Contributor Fleetwood Robbins is an editor, writer, and
speculative fiction enthusiast.
all of SF, there is nothing quite so speculative as alternate history, and
there is perhaps no other writer who has speculated about history as much as
Harry Turtledove. He is billed as the Master of Alternate History, a title he
surely deserves considering the work he has put into the genre. His monumental oeuvre includes the informally titled Southern Victory series, which assumes that the South is
not defeated in the American Civil War. It’s a series that encompasses 11 titles
from three formal series and a prequel, and covers the time period from the Civil
War through the mid-twentieth century. It’s huge.
it’s also pretty straightforward in its conventions. The book supposes a
divergence in the past that has major consequences in history. It follows that
divergent path logically with attention to the cultural and historical impact
that such a fracture would cause.
Roth did this masterfully with The
Plot Against America,
in which FDR loses the 1940 presidential election to Charles Lindberg, giving
rise to a brand of American fascism.
Chabon also proposes an interesting diversion in history with The
Yiddish Policemen’s Union—a
detective novel in which Sitka, Alaska is established as a temporary site for
the settlement of European Jews who were being persecuted leading up to World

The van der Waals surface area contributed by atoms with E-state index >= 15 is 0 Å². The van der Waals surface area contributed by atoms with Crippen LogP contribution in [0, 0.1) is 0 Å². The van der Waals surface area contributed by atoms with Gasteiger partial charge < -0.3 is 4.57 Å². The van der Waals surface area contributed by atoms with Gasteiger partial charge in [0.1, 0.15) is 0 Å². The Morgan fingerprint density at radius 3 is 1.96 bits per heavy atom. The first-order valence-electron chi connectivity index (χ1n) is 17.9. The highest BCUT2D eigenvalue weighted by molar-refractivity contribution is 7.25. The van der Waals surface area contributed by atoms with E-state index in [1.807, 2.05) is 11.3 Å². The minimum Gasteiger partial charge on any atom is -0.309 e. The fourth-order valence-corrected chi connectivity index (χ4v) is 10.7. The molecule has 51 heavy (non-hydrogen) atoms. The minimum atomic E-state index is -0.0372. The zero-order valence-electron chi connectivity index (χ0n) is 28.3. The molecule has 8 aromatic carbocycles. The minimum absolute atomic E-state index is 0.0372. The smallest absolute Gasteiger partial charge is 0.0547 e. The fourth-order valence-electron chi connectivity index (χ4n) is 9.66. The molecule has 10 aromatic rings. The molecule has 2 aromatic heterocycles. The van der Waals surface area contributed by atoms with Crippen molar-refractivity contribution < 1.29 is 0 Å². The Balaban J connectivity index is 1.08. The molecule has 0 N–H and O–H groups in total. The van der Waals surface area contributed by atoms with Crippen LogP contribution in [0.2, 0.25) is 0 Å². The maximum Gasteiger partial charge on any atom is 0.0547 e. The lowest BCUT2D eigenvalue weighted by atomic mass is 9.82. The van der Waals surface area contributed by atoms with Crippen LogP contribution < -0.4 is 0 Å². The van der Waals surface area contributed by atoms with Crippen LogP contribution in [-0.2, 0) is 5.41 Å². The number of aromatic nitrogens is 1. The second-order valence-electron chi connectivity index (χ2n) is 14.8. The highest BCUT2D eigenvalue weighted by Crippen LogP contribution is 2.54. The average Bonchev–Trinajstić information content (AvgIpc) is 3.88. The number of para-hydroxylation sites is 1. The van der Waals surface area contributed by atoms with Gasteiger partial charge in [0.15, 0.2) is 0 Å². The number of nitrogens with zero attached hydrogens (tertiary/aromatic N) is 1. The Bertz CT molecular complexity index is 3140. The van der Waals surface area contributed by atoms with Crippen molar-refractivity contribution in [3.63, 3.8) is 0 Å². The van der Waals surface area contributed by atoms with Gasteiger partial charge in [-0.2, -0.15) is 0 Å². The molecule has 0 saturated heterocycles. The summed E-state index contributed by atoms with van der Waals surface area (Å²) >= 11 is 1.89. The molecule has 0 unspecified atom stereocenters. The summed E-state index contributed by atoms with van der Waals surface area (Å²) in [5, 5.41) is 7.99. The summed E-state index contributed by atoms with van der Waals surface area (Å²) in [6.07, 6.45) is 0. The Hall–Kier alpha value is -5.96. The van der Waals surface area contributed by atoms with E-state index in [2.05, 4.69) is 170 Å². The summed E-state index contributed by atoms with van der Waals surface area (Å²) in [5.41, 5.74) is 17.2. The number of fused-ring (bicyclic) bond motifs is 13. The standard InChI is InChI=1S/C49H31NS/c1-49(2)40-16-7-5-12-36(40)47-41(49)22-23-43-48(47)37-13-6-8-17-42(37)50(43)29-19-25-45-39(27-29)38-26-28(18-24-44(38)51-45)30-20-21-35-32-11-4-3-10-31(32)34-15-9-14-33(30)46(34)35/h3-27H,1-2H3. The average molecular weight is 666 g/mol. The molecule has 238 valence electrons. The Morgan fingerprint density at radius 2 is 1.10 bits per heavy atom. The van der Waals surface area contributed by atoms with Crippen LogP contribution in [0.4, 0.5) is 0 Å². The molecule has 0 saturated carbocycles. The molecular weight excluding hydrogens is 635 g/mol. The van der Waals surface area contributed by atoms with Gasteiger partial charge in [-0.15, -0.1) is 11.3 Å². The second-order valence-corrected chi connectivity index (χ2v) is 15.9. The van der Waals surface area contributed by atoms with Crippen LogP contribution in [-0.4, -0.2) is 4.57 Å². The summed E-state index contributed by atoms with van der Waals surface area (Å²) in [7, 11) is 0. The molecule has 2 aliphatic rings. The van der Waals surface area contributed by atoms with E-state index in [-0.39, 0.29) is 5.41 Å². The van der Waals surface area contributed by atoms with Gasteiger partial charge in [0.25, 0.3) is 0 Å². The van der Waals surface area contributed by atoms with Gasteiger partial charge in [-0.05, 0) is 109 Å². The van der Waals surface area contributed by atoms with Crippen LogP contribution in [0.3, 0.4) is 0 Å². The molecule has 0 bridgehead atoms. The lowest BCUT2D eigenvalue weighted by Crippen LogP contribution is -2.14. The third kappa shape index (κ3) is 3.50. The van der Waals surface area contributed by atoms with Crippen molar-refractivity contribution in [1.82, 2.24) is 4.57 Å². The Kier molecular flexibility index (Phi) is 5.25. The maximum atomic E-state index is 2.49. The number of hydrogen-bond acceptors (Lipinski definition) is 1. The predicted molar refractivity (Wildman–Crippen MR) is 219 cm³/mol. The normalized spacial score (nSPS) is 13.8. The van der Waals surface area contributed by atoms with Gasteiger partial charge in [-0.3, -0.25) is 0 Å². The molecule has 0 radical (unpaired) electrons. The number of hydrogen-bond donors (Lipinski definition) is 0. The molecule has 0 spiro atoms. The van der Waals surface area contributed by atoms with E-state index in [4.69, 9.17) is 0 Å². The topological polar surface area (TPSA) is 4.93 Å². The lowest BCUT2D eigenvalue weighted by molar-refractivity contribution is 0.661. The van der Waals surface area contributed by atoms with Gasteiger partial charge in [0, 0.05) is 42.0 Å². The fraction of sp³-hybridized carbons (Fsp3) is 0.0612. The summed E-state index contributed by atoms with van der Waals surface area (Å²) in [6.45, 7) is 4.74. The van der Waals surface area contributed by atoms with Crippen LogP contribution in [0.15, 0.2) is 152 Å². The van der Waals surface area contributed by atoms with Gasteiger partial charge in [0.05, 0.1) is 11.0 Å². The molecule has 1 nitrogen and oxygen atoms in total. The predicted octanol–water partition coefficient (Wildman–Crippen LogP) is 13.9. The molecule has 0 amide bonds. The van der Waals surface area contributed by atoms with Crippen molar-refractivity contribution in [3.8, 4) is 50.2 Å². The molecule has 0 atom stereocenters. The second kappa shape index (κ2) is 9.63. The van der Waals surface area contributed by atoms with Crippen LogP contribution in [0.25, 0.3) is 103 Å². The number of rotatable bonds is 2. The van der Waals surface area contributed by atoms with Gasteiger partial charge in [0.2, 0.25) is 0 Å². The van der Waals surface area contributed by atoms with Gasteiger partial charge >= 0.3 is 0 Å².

much fun as these books are, they are examples of the sober side of alternate
history—the story that imagines a true “what if.” The fun stuff, the books that
go next-level with their possibilities, are the ones I really enjoy. An example
of this is John Birmingham’s Weapons
which places a 21st century naval fleet led by the USS Hillary
Clinton (so named for the "the
most uncompromising wartime president in the history of the United States")
right into the Battle of Midway. It’s a great bit of speculation that explores,
with surety, not only the introduction of advanced weapons technology to WWII,
but also the cultural shock of a 1940s, white-male-dominated armed forces
coming to terms with a future egalitarianism that counts women and minorities among
the high-ranking positions of power. It’s a go from the opening pages.
Another such alternate history is one that got
its start on reddit.com when a user responded with a short story
about whether a single, well-equipped US Marine expeditionary unit might be
able to take down the whole of the Roman Empire under Augustus. You can read
the hastily assembled version of the story in the previous link, but I believe
it’s in development with a movie studio. I couldn’t track down anything about
whether the author was going to revise the story and actually write a fully researched
novel, but the thought experiment paid off very well with the sale of his idea
to a production company.
It reminds me a little of Harry Turtledove’s Guns
of the South in which Kalashnikovs are introduced into the American Civil War
on the side of the South (Mr. Turtledove really likes it when the South wins). But
what about alternate history that doesn’t depend on political or military points
The Years of Rice and Salt is
one to consider. Kim Stanley Robinson imagines what the world would have been
like had the Black Death killed somewhere closer to 99 percent of Europe’s
population, illustrating a world in which the discovery of the New World comes from
a boat sailing east from China.
Hopefully these recommendations put you on a path
in which alternate history is a part of your future. I’d hate to read a story about
a future in which “what if” doesn’t exist.